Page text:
What does this mean for future dementia research?
We’ll need to further substantiate whether reducing body fat in the belly area lowers dementia risk and improves memory function. Based on my clinical experience, I would say of course it does. But we need to prove this now through rigorous studies. Our team at the Alzheimer’s Prevention Clinic is investigating this through a study we hope to publish soon.
Two out of three people affected by Alzheimer’s disease are women. Why does Alzheimer’s affect women more than men?
We used to say, “We don’t know,” but that’s not true anymore. Several factors are at play: It’s not just because women live longer, it’s not just because of the decrease in estrogen during menopause — which is very important and I’ll talk about that in a moment — it’s also due to a brain energy metabolism problem.
Just as there are metabolism changes in the body as you age, brain metabolism changes also occur. What we’ve seen through recent research is that certain hormonal risk factors like menopause can increase risk of Alzheimer’s from a metabolic perspective. During menopause, there are bioenergetic shifts in the brain that can trigger glucose hypometabolism (the inability to consume glucose), especially in people who are at the highest risk for Alzheimer’s.
We just published a new study that found that women who are undergoing perimenopause had higher amyloid deposits and their brain had trouble metabolizing sugar, the brain’s energy source, and had lower volumes of gray and white matter.
When should women be thinking about their brain health?
Alzheimer’s begins in the brain over 20 years before the first symptom of memory loss begins. So, if you have a family history of Alzheimer’s or a family member got symptoms of dementia starting at say, 55, then at least by 35 you should start getting serious about your health. If you have multiple family members with Alzheimer’s and the average age of the onset is 70, then at a minimum, you should start in your 40s.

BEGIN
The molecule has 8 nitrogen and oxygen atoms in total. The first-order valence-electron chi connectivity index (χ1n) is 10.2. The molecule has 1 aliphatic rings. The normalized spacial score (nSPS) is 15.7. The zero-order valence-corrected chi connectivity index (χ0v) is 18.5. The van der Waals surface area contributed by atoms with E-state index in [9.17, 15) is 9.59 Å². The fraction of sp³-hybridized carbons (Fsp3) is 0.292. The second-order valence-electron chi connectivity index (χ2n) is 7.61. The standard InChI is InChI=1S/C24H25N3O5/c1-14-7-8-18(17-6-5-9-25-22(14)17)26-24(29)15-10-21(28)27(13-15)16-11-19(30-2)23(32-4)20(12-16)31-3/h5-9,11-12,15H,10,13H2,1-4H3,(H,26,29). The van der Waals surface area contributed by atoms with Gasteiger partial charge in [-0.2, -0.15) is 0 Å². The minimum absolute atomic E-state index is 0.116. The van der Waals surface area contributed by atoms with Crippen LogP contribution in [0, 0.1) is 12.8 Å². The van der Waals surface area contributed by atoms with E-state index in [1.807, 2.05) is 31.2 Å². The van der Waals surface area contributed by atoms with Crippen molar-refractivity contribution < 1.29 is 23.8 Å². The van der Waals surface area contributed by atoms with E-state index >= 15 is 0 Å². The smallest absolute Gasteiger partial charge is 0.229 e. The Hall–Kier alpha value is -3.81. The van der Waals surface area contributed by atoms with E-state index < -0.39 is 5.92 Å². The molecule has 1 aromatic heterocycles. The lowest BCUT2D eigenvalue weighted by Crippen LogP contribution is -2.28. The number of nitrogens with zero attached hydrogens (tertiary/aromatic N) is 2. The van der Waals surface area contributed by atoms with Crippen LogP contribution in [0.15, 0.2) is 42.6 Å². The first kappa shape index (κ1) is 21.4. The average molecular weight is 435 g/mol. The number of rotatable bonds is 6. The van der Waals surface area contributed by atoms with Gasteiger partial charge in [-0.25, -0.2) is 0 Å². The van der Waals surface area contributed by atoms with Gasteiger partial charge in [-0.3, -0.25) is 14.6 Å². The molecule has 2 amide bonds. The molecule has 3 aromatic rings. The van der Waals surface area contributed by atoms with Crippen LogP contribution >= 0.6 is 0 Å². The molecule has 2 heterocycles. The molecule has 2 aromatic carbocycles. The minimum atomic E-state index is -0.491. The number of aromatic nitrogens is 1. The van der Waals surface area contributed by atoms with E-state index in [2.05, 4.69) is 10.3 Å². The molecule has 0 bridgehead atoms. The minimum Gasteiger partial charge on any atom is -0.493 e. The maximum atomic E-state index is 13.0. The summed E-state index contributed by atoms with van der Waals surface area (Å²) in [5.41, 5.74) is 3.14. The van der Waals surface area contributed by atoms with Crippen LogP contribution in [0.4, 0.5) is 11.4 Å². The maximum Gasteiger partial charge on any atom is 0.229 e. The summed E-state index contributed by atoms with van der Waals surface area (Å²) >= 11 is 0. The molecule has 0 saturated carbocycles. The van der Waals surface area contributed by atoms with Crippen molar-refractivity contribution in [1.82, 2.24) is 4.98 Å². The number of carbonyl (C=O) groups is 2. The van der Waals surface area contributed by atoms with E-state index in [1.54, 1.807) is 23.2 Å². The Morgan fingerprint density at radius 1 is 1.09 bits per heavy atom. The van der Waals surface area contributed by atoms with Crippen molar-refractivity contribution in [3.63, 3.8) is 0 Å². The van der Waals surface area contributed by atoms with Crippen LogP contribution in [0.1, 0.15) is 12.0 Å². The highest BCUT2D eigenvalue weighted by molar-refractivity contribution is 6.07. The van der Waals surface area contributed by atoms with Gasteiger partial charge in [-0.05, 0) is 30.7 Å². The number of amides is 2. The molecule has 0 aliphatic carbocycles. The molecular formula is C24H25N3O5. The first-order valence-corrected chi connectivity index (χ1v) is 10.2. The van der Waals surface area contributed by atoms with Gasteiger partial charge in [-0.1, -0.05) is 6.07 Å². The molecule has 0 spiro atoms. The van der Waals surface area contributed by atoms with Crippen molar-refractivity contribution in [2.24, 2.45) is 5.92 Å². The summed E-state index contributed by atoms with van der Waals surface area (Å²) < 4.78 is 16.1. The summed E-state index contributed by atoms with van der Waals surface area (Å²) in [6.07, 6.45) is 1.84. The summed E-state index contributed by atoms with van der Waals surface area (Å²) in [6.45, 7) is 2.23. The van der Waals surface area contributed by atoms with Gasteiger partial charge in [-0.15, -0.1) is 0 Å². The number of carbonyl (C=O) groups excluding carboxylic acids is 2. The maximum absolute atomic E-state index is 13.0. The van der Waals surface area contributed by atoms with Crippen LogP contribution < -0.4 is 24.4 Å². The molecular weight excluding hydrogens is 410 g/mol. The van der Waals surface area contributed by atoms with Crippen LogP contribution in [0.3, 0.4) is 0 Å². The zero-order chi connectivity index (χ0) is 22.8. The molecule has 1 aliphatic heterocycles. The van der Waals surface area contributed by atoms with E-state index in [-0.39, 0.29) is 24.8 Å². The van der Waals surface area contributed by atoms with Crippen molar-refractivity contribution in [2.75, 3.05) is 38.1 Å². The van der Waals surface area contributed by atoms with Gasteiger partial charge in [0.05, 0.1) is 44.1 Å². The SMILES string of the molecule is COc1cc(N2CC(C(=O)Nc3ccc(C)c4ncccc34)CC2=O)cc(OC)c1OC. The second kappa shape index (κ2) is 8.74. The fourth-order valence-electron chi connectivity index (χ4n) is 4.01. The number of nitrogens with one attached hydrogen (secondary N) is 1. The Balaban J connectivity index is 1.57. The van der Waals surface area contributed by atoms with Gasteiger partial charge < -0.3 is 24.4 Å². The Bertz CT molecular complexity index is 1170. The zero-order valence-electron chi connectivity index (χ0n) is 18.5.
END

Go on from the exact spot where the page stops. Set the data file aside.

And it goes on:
But Alzheimer’s prevention, honestly, begins in the womb: The food and vitamin B content of what a mother eats while pregnant correlates with cognitive outcomes later on. Alzheimer’s is a life course disease, and the earlier someone pays attention to their brain health, the more of an impact they can make.
What can people do in their earlier years to stave off dementia in their later years?
Be proactive about your health. Take control of risk factors like high blood pressure, cholesterol, and diabetes, exercise regularly, consider switching to a Mediterranean diet, stress management, there are so many things. One out of every three cases of Alzheimer’s disease may be preventable if that person does everything right. That being said, some people will do everything right and still get Alzheimer’s, but research shows that people can really make a tangible impact on their trajectory away from Alzheimer’s by making healthy lifestyle choices.